Enormous pay packets and an attractive bonus system linked to the value of a company sound like strange reasons for high-flying employees to quit the jobs where they are getting such perks. But that is exactly what happened at Google's self-driving-car company, Waymo.

Bonuses became so large as the project grew that staff members no longer needed job security and began to look for more enjoyable work elsewhere. According to people familiar with the situation, staff referred to the huge paycheques as 'f-you money'.

A year before Google's holding company, Alphabet, spun the self-driving car division off into Waymo in late 2016, bonuses had become so large that several veteran staffers made themselves open to other opportunities outside of Alphabet, according to reports.

Some newly minted Google engineers went on to form their own autonomous companies. One such startup was Otto, a self-driving truck company, quickly bought by Uber for $680m (£545m). Another was Argo AI, created by former Google car executive Bryan Salesky and which received $1bn in investment from Ford in February 2017.

By December 2016 the Google division had become Waymo, a standalone company with a more traditional pay structure which treated staff equally. Before this, according to insiders speaking to Bloomberg, the situation had become so bad and the project so costly that senior Alphabet executives highlighted the bonus system to explain rising costs.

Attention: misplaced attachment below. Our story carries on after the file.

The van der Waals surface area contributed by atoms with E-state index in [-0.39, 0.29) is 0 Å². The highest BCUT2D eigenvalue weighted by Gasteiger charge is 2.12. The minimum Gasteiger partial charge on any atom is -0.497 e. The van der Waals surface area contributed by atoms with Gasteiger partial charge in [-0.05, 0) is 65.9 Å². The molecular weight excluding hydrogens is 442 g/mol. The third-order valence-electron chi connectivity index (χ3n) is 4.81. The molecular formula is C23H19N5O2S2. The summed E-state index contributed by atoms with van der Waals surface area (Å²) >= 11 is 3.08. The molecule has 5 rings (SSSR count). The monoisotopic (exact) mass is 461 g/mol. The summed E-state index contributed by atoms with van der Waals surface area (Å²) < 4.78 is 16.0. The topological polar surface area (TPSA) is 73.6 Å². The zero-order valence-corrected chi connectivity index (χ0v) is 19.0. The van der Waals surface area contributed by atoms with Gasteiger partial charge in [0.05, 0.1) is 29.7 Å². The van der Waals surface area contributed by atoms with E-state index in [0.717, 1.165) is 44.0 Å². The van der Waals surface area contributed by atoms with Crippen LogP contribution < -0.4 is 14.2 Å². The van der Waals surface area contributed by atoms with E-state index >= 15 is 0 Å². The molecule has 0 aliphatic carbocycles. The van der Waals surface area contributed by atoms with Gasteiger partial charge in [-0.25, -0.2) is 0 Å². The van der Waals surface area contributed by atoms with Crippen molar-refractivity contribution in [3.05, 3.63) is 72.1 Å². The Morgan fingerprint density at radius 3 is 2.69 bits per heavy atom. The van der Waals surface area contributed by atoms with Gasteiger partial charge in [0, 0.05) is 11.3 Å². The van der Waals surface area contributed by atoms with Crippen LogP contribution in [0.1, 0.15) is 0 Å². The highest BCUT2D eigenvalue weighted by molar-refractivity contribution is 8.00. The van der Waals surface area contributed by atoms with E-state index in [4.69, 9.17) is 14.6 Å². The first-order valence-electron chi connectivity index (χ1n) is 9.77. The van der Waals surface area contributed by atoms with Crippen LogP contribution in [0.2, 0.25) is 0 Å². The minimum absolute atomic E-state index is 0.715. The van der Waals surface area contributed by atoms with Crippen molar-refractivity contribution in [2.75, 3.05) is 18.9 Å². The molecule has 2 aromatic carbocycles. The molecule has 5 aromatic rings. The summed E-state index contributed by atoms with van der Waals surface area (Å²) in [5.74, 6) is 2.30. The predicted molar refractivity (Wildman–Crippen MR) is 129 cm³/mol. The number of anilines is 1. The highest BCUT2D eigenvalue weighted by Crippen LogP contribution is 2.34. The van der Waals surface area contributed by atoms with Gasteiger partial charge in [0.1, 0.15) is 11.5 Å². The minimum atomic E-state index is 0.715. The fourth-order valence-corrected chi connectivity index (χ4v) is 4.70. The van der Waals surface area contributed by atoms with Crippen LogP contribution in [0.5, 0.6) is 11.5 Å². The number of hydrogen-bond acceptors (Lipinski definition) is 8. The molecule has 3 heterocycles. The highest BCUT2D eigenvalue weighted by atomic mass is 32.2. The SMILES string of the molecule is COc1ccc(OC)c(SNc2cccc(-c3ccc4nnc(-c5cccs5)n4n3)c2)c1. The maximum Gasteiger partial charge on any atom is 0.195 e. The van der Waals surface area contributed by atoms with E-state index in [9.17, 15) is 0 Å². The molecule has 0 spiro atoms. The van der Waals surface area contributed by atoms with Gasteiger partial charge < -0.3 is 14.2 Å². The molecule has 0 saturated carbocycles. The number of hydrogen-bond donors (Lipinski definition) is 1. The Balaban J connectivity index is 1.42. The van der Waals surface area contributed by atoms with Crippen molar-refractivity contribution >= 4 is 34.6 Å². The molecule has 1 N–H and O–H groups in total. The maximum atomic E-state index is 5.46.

The generous payments came at a time when rival firms were getting into autonomous car technology in a big way. Apple is believed to have invested heavily in the industry with an automotive team of up to 1,000 engineers, but has in recent months pulled back on plans to build a car of its own. Tesla is well known for its autonomous Autopilot system, while newcomers such as Faraday Future, also based in California, have dreams of building an autonomous car.

Otto Uber truck
Otto video shows autonomous truck on the road with no one in the driver's seat Otto

With these companies and others recruiting heavily, many options became available for talented Google engineers, no longer driven by money, to make themselves available. A talent exodus followed.

Bloomberg's sources explained how the "unorthodox" payment system began in 2010, soon after Google's first self-driving car was revealed. It tied employee's' pay to the performance of the project, rather than Google's online advertising revenue. Some staff members were given bonuses and equity in the business, which was held in a special entity. Google then applied a multiplier to this and paid it out, resulting in massive one-off paydays for many members of staff.

A second multiplier applied to employee pay in late 2015 resulted in "multi-million-dollar payments" in some cases, the sources said. One unnamed staff member claimed they had a multiplier of 16 applied to their bonuses and equity amassed over four years' work. Seeing colleagues depart and create their own successful companies seemingly gave them little reason to stay.